Immanuel Kant. Big name in ethics, and his stuff quickly delves into the abstract. The quick-and-dirty summary of his ideas is that something is truly right and good only when it is not qualified. Thus the end does not justify the means, nor do the means justify the end -- each must stand on its own. In that sense, the only ethically relevant consideration when deciding on one's motives for doing so. The motive that Kant proposed was duty and obligation.
There a lot to criticize in this system, but it's worth thinking about as one of many options. You have a duty and obligation towards your employer, but not to your successor. Some of that duty may entail preparing source code and documentation for your successor to carry on your duties. Whether those materials are what you want, or what your successor wants, is irrelevant. Even should the materials prove inadequate, you have fulfilled your duty, and at worst your successor simply has somewhat more onerous duties to fulfill.
In the tradition of John Dewey. This system holds that ethics themselves are a scientific process of experimentation, iteration, and revision. Furthermore, it holds that ethical behavior is conducted not by individuals but by societies. It also proposes that ethics are context-sensitive, changing with time and place.
The downside of this is that it's descriptive of how ethical decisions are made, and not very prescriptive of how to make ethical decisions. But it does suggest decisions on what is right and wrong (such as your comment,
...against my better judgment...) are no longer yours to make. The right-and-wrong of these decisions belong to society, on whose behalf your company makes the decision, on whose behalf you yourself make the decision.
Once you are gone, you are no longer in a position to make these decisions on behalf of the company. Therefore, such decisions are only relevant insofar as they allow your successor to do the same. If they think your opinion is hogwash, then opinion comments have no ethical value.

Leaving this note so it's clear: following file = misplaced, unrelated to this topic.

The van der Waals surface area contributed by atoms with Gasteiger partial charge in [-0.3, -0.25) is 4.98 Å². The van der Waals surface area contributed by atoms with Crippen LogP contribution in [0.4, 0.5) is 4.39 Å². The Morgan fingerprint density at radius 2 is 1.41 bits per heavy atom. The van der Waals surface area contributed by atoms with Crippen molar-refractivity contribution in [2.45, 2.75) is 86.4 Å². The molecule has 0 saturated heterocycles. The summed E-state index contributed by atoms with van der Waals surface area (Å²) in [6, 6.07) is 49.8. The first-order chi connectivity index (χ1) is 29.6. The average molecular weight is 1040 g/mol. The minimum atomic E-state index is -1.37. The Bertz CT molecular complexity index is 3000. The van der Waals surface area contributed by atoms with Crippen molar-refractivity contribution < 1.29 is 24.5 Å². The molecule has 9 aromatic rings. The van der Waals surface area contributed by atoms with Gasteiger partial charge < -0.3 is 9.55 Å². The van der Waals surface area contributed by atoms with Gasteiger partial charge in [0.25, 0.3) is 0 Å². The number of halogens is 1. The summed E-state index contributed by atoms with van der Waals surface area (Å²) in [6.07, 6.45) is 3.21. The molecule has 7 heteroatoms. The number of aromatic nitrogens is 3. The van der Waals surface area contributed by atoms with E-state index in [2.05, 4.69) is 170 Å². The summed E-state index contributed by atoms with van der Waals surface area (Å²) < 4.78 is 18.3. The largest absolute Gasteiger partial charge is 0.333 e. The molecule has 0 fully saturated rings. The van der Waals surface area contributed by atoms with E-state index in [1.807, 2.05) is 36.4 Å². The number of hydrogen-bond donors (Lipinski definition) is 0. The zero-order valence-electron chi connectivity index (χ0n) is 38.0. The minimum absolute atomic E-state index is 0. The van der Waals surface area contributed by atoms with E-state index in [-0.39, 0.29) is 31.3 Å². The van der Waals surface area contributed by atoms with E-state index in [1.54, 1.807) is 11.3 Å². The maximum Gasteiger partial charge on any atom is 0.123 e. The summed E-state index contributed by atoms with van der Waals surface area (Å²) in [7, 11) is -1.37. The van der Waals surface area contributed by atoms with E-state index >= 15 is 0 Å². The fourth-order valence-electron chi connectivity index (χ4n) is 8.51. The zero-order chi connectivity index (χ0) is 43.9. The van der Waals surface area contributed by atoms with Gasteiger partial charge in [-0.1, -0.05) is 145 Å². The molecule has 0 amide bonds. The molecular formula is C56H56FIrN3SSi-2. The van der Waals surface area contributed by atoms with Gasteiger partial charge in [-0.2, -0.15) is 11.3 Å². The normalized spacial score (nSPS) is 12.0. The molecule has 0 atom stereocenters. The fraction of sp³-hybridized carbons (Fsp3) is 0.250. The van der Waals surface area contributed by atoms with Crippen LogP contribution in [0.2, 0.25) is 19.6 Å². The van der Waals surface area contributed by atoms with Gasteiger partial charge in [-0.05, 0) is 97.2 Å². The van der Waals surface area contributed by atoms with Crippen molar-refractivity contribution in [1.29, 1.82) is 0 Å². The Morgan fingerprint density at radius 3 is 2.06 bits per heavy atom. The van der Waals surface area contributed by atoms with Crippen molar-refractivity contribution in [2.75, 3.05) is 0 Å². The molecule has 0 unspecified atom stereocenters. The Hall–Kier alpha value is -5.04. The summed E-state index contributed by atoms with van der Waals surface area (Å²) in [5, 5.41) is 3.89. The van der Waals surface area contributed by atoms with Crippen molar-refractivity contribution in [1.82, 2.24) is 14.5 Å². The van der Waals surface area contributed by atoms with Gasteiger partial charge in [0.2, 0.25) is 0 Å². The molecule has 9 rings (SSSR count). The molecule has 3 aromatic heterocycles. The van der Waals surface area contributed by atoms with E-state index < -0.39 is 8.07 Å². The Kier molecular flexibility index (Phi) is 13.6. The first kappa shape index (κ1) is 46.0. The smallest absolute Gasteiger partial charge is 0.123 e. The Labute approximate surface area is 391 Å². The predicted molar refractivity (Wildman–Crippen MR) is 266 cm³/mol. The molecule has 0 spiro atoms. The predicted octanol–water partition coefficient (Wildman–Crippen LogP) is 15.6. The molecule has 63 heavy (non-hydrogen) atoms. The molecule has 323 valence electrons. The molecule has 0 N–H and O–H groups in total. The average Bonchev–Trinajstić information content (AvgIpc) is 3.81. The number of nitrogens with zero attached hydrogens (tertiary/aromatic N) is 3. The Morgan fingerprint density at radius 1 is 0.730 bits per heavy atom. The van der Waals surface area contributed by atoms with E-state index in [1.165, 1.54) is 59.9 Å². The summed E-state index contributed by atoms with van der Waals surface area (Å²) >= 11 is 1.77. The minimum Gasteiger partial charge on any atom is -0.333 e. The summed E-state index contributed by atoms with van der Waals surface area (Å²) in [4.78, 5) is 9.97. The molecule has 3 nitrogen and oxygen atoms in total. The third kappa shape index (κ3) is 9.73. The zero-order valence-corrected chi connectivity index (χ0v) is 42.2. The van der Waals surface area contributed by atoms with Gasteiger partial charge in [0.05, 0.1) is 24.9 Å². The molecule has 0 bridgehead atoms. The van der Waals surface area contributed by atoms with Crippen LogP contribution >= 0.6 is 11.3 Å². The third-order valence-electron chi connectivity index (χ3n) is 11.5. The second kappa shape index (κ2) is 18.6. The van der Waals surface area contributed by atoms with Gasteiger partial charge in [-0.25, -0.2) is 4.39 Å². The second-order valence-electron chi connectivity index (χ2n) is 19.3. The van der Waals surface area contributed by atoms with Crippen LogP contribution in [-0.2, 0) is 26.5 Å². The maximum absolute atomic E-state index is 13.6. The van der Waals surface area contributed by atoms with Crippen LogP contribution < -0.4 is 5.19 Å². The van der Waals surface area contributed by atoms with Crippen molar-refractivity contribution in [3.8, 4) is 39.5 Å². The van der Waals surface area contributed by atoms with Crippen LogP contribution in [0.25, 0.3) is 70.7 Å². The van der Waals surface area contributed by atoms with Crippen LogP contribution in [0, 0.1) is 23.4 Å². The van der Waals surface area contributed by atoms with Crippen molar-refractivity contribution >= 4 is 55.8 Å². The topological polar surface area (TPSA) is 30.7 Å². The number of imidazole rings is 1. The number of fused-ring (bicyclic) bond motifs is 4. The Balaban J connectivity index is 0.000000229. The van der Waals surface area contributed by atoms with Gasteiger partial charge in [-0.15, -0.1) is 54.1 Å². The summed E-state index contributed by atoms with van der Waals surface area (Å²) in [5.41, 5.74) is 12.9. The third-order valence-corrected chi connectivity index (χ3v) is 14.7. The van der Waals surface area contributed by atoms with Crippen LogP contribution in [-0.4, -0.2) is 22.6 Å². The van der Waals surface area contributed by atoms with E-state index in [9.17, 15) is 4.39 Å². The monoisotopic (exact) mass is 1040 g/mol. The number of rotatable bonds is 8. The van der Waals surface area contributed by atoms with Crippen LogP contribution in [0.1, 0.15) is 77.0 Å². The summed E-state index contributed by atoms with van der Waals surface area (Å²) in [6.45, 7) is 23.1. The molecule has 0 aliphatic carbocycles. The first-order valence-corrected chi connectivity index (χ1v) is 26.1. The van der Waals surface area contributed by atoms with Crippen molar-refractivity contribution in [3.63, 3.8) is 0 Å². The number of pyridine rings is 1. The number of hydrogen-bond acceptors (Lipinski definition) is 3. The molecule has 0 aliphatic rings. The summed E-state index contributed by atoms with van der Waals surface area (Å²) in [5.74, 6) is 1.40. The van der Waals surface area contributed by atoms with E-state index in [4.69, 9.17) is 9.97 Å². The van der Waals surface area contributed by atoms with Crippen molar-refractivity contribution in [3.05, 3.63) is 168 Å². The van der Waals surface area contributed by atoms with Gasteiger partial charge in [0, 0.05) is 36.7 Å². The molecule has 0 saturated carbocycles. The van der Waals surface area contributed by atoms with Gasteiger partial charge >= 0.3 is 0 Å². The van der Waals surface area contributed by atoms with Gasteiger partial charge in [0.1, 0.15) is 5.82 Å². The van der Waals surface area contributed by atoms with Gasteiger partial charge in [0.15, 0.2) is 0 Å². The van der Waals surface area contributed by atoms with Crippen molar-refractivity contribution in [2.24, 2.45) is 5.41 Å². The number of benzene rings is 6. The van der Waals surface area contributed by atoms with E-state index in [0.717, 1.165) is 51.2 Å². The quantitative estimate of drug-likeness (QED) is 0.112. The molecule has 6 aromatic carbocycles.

Therefore, in this system, the ethical action is to enable informed decision-making by your successor, with an emphasis on empirical information, so that they be better prepared to conduct the next iteration of decisions on what is right and wrong.
Ethics of Care
This is the tradition of thought that follows from Carol Gilligan's work on psychological development in women. Setting aside feminist issues, it holds that what is good and right depends on how one cares for others; nurtures development; and promotes well-being.
From that stance, professionalism doesn't even matter in this scenario. You have someone who is going to inherit your position, and you're not going to be there to help them. Ethical care suggests that you should do whatever you can, now, to give them the mastery you now hold over the source code. That includes objective knowledge that can be used in analysis, as well as subjective knowledge that can be used in judgment.
Answer unclear. Read, think, mix-and-match, adjudicate.